Two seemingly incompatible forces have collided in the enterprise over the past few years. The standard approach to storing and protecting files has come into direct conflict with the employee’s demand for mobile access to data. Employees want their files no matter where they are or what device they happen to be using. And they have proven that they’ll do anything to get those files, even if it means circumventing IT departments and all their carefully constructed security and enterprise controls.
So, how should enterprises extend employees the mobile access they demand without sacrificing performance and access for control, security and compliance? Most providers have approached this problem from one of two directions – consumer file sharing or enterprise storage.
The first set of solutions, file sync and share, has its roots in the user’s perspective. The easy interface, consumer-like features and simple productivity all appeal to the employee. Plus this group, which includes Box and Dropbox, benefits from a massive consumer customer base and broad name recognition. Yet popularity means little when you’re trying to satisfy enterprise IT requirements. As a result, the file sync and share providers have been building out features to attempt to make their service approach enterprise-grade.
For example, file sync and share solutions encrypt user files, but the solutions provider does the encrypting. In other words, they hold the encryption keys, which means a rogue employee at the solution provider could unlock your data. A government agency could even subpoena them and unlock your files without your knowledge. In addition, file sync and share providers have added enterprise controls such as integration with directories, but even with these changes, that fundamental flaw remains. They still own the encryption keys.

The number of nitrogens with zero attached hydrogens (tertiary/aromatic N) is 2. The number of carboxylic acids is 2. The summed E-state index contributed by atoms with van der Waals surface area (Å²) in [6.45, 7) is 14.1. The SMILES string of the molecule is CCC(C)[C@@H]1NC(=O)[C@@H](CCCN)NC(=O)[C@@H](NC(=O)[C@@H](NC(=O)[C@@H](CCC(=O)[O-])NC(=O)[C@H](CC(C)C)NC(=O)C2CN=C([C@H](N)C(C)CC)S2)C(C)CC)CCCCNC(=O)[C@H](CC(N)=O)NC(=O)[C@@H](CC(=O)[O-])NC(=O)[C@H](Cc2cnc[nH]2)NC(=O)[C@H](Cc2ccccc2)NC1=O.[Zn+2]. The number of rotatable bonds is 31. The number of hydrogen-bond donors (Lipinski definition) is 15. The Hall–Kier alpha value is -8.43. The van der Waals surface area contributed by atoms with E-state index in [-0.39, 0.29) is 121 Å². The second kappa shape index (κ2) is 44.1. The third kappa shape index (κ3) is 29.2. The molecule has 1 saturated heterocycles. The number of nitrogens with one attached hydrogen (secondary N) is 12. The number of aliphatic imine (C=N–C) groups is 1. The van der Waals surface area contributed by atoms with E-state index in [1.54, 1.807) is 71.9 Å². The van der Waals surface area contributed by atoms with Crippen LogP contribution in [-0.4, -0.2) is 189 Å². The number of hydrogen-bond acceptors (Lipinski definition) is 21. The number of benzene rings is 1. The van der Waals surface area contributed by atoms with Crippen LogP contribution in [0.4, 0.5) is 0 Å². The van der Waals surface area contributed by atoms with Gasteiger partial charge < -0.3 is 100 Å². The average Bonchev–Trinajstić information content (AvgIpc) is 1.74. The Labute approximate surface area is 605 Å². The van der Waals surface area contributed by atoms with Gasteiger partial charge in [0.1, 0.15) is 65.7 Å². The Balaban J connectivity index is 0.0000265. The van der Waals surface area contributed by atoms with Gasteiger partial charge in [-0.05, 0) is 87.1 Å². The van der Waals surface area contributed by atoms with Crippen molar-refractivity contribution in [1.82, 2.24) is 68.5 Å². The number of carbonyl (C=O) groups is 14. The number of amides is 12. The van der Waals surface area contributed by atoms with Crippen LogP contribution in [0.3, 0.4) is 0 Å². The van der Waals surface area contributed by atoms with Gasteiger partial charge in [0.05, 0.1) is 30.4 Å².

Another problem lies in the way these solutions extend access. With file sync and share, you end up with a second copy of your data somewhere else. Not only do you pay extra for this copy, but you increase the likelihood of multiple employees working on different versions of the same file. In a larger sense, whether you’re talking about security or file conflicts, what you sacrifice with file sync and share is control. You give up control of security, user access and the data itself.
The other common approach to extending mobile access comes from the enterprise storage players. For these vendors, security, compliance and control are second nature. In one sense, they have already accomplished the most difficult feats: making storage work at enterprise scale; building systems that can keep up with high performance workloads; and importantly, addressing encryption and compliance. It’s the mobile access piece that presents a challenge.
The standard enterprise access protocols – NFS, CIFS, SMB – do not work on phones and tablets. These devices are not built to access corporate networks like a PC or laptop. So enterprises turn to a third-party software overlay like Syncplicity, which EMC bought in 2012 and jettisoned this summer. There are a number of these kinds of solutions, with mixed levels of functionality; but they face many of the same obstacles. Once they move corporate files to a mobile device, for example, they have to figure out how to secure them, and this has not proven to be an easy task. Installing one of these third-party solutions also means adding yet another layer to an already complex and difficult to manage storage stack.
Ideally, a solution that extends mobile access to employees should combine the user-first perspective of file sync and share with the gravitas of the enterprise and all its associated security, compliance and control. These are difficult standards to meet, but an even harder task falls to the enterprise CIOs who must strike a balance between protecting corporate data and keeping employees happy and productive.